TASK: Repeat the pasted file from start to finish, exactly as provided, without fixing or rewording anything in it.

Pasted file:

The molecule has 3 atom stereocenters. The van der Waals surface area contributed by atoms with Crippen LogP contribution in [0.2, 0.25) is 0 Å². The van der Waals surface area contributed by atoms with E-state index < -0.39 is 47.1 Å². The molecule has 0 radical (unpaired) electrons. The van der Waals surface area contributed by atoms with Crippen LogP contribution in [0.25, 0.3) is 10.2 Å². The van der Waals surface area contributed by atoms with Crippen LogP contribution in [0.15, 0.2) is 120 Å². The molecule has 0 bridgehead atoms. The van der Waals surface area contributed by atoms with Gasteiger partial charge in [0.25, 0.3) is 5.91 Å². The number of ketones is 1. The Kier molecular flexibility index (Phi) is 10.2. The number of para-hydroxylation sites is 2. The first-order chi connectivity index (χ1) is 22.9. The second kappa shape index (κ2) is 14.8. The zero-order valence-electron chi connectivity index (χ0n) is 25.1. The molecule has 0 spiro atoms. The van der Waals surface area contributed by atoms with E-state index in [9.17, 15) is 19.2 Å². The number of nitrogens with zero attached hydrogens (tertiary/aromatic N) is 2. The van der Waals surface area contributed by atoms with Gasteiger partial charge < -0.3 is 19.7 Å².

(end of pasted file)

The molecule has 3 atom stereocenters. The van der Waals surface area contributed by atoms with Crippen LogP contribution in [0.2, 0.25) is 0 Å². The van der Waals surface area contributed by atoms with E-state index < -0.39 is 47.1 Å². The molecule has 0 radical (unpaired) electrons. The van der Waals surface area contributed by atoms with Crippen LogP contribution in [0.25, 0.3) is 10.2 Å². The van der Waals surface area contributed by atoms with Crippen LogP contribution in [0.15, 0.2) is 120 Å². The molecule has 0 bridgehead atoms. The van der Waals surface area contributed by atoms with Gasteiger partial charge in [0.25, 0.3) is 5.91 Å². The number of ketones is 1. The Kier molecular flexibility index (Phi) is 10.2. The number of para-hydroxylation sites is 2. The first-order chi connectivity index (χ1) is 22.9. The second kappa shape index (κ2) is 14.8. The zero-order valence-electron chi connectivity index (χ0n) is 25.1. The molecule has 0 spiro atoms. The van der Waals surface area contributed by atoms with E-state index in [9.17, 15) is 19.2 Å². The number of nitrogens with zero attached hydrogens (tertiary/aromatic N) is 2. The van der Waals surface area contributed by atoms with Gasteiger partial charge < -0.3 is 19.7 Å².